The EIA’s latest Annual Energy Outlook (AEO) forecasts a long and steady future for the U.S. oil and natural gas industry and a positive picture for U.S. energy exports through 2050.
While the report acknowledges that varying policies and regulations will shape this long-term forecast, it also suggests that pre-pandemic energy demand levels will return sooner than expected. This, however, will depend mostly on how quickly the U.S. economy recovers.
Let’s take a look at the report’s most promising insights on the long term:
Natural gas will make up more than one-third of the future electricity generation by 2050
While the report expects renewable sources to account for a larger portion of the total electricity generation capacity by 2050, natural gas is projected to supply 36 percent generation. The low-emissions fuel will carve out a steady position within the electricity mix in the upcoming 30 years by taking over retired coal and nuclear generation capacity in the short-term and adding new capacity in the long-run.
Natural gas’ bright future is based on two key assumptions. First, it will continue bringing balance and reliability to the electricity sector. As renewables become a prominent source for generation, the question of intermittence remains.
Natural gas has played a vital role in adding flexibility to the power sector while incorporating renewables to the electricity matrix and, according to the report, it will continue doing so. The AEO 2021 explains that natural gas-fired generation will “help balance the intermittent output from wind and solar generators” within the next 30 years.
Second, natural gas will remain an affordable energy source. Natural gas will play a crucial role because it is one of “the most economically attractive generating technologies when considering the overall cost to build and operate, as well as the value of the plant to the grid,” according to the report.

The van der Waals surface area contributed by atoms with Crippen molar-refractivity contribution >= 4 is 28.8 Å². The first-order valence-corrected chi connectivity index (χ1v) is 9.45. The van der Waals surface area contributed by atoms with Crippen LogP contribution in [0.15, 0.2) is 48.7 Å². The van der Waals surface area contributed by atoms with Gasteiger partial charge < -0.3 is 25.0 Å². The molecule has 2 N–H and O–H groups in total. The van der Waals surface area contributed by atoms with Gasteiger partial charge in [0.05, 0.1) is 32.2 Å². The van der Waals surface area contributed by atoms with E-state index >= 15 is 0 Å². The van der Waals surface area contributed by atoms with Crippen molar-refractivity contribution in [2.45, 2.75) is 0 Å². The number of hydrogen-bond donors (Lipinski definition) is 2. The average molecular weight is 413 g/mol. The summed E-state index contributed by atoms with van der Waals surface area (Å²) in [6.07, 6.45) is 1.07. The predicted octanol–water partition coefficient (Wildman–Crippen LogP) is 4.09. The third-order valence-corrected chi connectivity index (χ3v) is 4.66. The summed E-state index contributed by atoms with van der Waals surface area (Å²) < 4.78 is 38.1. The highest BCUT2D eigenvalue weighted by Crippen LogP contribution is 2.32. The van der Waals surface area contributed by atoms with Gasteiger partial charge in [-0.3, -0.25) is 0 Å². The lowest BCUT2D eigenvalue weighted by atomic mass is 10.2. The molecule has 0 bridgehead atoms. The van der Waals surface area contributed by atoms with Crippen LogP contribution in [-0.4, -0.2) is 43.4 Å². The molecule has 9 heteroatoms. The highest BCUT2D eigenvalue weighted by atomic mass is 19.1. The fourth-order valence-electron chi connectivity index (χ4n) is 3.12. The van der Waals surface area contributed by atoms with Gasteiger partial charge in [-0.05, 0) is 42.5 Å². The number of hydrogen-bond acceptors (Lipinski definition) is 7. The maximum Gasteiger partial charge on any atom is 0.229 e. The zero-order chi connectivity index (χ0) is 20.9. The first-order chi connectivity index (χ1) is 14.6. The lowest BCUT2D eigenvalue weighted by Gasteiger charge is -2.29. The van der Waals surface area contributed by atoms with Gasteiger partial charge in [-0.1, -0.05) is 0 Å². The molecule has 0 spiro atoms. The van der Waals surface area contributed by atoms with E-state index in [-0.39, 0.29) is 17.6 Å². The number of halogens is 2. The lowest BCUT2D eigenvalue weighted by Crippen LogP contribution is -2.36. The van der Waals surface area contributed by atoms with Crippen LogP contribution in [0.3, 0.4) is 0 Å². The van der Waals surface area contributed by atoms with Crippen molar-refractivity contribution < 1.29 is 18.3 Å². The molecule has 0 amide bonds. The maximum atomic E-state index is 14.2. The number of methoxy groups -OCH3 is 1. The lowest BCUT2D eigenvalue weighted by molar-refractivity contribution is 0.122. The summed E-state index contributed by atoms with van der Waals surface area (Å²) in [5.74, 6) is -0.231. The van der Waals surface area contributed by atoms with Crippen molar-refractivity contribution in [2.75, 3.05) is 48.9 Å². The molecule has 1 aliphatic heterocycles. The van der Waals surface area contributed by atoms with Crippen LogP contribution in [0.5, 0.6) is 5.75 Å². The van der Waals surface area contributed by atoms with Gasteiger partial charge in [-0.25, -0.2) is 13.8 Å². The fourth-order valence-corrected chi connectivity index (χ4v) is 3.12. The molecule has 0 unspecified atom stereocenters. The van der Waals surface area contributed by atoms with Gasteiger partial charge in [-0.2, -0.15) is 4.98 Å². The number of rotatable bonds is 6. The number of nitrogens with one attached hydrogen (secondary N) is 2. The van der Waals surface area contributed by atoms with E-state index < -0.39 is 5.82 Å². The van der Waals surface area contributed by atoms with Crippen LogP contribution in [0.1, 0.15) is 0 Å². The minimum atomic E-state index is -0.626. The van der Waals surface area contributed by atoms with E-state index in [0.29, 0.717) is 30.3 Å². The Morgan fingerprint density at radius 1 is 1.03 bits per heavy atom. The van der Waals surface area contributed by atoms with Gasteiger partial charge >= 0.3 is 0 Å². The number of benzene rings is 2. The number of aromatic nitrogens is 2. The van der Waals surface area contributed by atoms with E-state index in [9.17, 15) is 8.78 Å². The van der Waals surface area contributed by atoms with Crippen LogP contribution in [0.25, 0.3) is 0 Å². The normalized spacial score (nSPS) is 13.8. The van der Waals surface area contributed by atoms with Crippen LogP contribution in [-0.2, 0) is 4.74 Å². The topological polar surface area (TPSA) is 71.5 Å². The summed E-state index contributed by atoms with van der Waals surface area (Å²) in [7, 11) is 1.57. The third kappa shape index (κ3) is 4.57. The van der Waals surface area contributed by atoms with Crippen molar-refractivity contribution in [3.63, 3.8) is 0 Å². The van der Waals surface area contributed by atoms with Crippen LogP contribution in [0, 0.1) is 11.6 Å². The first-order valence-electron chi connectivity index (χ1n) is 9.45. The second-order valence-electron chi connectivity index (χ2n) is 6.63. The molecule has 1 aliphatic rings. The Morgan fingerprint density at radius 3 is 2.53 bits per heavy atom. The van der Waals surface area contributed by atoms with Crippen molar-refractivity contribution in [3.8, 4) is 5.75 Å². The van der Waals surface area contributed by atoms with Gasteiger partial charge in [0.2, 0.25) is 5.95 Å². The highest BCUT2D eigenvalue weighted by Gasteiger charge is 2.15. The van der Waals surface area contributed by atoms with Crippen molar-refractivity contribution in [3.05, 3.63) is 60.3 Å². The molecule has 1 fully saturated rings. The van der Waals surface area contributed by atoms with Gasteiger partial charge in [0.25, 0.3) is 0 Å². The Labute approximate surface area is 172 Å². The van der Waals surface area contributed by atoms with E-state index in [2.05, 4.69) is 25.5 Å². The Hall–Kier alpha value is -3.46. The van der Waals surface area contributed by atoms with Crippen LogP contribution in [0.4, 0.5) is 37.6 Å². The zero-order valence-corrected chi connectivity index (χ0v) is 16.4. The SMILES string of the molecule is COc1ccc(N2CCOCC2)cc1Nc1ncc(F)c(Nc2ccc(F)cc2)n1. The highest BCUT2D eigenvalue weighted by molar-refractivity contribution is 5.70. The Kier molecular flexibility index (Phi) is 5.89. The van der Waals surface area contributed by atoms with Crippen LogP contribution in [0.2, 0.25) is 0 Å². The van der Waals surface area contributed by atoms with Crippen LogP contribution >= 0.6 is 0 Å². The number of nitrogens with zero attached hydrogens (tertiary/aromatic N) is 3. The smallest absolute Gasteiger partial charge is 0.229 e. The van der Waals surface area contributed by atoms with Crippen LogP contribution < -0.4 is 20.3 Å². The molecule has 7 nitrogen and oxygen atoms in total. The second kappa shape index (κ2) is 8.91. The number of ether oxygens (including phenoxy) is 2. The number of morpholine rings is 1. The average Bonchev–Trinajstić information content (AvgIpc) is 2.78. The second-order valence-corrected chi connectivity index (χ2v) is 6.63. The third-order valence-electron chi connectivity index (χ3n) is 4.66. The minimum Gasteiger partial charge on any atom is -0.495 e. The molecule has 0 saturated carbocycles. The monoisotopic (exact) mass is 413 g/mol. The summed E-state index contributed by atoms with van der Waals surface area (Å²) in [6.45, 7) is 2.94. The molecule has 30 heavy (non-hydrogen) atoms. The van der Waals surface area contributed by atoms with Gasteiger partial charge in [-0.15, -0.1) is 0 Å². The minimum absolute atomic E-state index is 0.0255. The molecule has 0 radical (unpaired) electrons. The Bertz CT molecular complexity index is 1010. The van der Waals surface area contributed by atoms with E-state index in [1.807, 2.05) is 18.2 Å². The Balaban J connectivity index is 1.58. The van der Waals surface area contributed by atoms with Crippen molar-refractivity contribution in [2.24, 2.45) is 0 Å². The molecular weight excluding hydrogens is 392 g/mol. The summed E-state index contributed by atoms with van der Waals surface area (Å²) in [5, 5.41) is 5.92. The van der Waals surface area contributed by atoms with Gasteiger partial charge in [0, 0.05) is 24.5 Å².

The United States will remain an important global oil and gas supplier
According to the AEO 2021 reference scenario, not only will oil and gas production recover to 2019 levels within the next two-to-three years, but in the long-term, both crude oil and gas production are expected to maintain a steady growth. Thus, the U.S. net exporter title is unlikely to go away anytime soon as the AEO predicts the United States will export more energy than it imports through 2050.
Shale development will continue to be responsible for driving future growth, particularly from two basins: the Wolfcamp play in the Permian Basin and the Bakken in the Williston Basin.
On the natural gas front, again, shale plays will play a key role in driving production up between 2020 and 2050, particularly from the Appalachian Basin.
Industry and LNG will drive natural gas growth
AEO 2021 also confirms that U.S. manufacturing industries will continue to rely on natural gas in the long term given its affordability and ample supply.
One industry that will benefit particularly from natural gas’ steady growth is chemicals, which use natural gas as both feedstock and heat input. Chemicals will be responsible for “almost half of the growth in industrial natural gas demand,” the report states. The U.S. chemical industry is not only responsible for the production of petrochemicals, resins and plastics, but also methanol, fertilizers and hydrogen, representing a key component for the U.S. economy.
The other key driver of natural gas growth is LNG. Global gas demand is expected to grow exponentially, and while the AEO 2021 takes a more conservative approach with its LNG forecast, it expects U.S. LNG exports to more than double just in the next nine years.
This post appeared first on Energy In Depth.